The Pacific waters around Easter Island are said to be the clearest on earth, and contain 24 species of fish endemic to the island. The waters are a haven for diving enthusiasts, but it doesn’t matter if you are a complete novice; there is no better place to learn to dive. I spent a morning diving with Orca, a diving company located just off the harbour in Hanga Roa. Diving is a brilliant way to explore another side of Easter Island – it’s wildlife and nature are mesmerising.
Climbing to the highest point on the island involved traipsing through green rolling fields, more reminiscent of the English countryside than a tropical Pacific island, where wild horses were grazing nonchalantly. We slipped through barbed wire fences (ok, so we didn’t realise there was a path) and scrambled up the near-sheer face of the volcano, Terevaka. Standing at the highest point for thousands of miles, looking out at the azure blue Pacific surrounding us for as far as the eye could see was an incredible experience.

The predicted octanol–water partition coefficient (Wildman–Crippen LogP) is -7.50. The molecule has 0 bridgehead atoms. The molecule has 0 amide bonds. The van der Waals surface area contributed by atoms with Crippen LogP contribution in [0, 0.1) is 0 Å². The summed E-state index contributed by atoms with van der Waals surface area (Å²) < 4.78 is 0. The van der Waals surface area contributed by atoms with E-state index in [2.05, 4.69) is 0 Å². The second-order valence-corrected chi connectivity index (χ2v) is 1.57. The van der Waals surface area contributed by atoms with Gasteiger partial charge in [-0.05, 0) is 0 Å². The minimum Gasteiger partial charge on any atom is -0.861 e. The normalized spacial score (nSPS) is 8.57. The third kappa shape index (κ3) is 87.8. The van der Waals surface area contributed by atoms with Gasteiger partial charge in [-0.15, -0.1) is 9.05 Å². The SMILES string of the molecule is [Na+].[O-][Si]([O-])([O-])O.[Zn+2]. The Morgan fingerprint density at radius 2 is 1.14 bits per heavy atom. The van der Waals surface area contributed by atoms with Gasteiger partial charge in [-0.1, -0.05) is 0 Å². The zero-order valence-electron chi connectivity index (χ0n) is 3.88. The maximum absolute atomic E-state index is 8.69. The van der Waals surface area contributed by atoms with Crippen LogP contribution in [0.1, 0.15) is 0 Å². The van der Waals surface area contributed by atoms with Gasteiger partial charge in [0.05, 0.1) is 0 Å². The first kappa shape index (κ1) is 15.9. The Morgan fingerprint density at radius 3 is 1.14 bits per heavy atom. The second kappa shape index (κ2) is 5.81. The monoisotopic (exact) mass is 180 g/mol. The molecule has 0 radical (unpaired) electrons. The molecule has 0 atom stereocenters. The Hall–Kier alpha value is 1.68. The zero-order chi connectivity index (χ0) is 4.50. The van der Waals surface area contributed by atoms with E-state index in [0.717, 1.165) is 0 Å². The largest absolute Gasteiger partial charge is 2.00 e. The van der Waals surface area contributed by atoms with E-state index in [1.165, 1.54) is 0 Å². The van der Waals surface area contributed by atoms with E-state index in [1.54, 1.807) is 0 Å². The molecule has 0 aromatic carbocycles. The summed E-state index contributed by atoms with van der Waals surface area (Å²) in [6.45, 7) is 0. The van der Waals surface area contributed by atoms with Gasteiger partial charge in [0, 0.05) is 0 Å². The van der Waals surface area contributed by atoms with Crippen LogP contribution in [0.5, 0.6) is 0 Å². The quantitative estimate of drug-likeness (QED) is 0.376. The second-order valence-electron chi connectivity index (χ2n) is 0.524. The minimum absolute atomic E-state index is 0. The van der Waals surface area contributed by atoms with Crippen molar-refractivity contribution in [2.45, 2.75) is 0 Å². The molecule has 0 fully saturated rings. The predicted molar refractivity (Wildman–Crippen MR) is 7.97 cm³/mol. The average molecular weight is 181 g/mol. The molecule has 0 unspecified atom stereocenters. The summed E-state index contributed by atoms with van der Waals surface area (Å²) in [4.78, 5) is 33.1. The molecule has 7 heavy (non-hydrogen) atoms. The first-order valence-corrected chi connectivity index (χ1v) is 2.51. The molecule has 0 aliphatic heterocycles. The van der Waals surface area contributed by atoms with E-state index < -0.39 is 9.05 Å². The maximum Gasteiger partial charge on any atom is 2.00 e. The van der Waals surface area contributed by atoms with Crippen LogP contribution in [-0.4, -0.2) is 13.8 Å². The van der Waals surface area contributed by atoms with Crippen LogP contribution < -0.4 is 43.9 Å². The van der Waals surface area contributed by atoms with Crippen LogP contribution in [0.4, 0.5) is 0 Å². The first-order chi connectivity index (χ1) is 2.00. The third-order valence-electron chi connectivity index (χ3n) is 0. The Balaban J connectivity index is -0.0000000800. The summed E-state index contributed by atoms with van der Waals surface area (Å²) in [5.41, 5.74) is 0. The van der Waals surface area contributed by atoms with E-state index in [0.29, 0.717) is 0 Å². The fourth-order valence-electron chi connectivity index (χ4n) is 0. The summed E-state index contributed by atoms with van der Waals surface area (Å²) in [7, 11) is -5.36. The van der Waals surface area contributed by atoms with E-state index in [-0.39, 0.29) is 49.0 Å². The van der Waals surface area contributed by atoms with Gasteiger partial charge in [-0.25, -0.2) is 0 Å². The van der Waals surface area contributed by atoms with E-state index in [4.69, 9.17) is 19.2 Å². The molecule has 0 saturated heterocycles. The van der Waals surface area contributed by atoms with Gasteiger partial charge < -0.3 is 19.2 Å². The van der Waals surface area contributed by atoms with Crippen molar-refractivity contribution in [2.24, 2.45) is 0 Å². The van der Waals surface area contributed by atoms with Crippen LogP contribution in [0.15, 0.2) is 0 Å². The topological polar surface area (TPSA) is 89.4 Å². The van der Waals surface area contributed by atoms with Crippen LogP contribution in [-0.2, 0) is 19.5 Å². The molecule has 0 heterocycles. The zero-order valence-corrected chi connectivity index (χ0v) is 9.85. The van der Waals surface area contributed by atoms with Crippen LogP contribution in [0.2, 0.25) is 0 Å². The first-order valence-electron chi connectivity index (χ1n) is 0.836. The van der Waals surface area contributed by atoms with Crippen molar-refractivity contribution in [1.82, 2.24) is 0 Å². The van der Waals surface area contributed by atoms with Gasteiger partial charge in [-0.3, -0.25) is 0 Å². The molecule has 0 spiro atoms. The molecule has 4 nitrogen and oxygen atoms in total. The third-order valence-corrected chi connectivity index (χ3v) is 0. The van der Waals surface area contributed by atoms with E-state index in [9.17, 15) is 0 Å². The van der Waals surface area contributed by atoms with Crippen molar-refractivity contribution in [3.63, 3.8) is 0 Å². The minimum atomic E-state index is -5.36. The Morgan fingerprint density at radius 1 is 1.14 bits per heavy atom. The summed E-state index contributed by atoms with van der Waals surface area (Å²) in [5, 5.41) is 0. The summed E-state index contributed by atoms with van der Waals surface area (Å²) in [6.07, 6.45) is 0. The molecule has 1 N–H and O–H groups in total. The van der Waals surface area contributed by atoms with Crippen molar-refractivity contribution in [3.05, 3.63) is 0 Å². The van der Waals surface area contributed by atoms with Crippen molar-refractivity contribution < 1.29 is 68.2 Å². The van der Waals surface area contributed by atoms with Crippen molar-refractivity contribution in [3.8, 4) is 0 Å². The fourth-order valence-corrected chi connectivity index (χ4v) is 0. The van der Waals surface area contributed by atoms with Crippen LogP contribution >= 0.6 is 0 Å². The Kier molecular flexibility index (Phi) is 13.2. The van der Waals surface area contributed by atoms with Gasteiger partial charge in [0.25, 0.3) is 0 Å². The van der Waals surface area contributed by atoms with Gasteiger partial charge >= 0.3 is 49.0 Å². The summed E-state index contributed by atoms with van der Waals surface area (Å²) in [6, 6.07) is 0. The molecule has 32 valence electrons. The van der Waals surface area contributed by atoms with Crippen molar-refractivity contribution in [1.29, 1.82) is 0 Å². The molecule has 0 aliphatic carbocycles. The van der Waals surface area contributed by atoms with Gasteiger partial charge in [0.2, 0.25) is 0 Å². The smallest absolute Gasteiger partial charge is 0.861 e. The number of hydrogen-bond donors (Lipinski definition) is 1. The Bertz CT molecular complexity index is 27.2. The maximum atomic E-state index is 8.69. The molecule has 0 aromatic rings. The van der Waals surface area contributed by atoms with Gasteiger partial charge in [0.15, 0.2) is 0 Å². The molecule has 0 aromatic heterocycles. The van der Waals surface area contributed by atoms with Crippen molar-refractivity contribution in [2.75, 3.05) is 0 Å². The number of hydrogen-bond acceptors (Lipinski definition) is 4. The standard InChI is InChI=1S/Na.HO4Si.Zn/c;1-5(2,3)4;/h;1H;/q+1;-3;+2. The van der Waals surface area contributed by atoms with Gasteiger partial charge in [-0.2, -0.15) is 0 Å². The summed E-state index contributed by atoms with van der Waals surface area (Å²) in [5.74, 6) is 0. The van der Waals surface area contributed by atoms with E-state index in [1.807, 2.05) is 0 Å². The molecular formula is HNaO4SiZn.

The crater lake at Ranu Kao is spectacular and unforgettable. As you walk up and gaze over the rim of the crater, the sight awaiting you is breathtaking. The fresh water lake, covered in green specks stood out against the bright blue sky, and gazing out towards the horizon, I could actually see the curvature of the earth in the distance.
The Rapa Nuis’ relationship with Chile is traditionally tense. Right up until the 1960s, Chile confined the native islanders to Hanga Roa. At the time of Routledge’s expedition in 1914, the Rapa Nui indigenous population were only allowed out to the archaeological sights to provide any information that might help the expedition.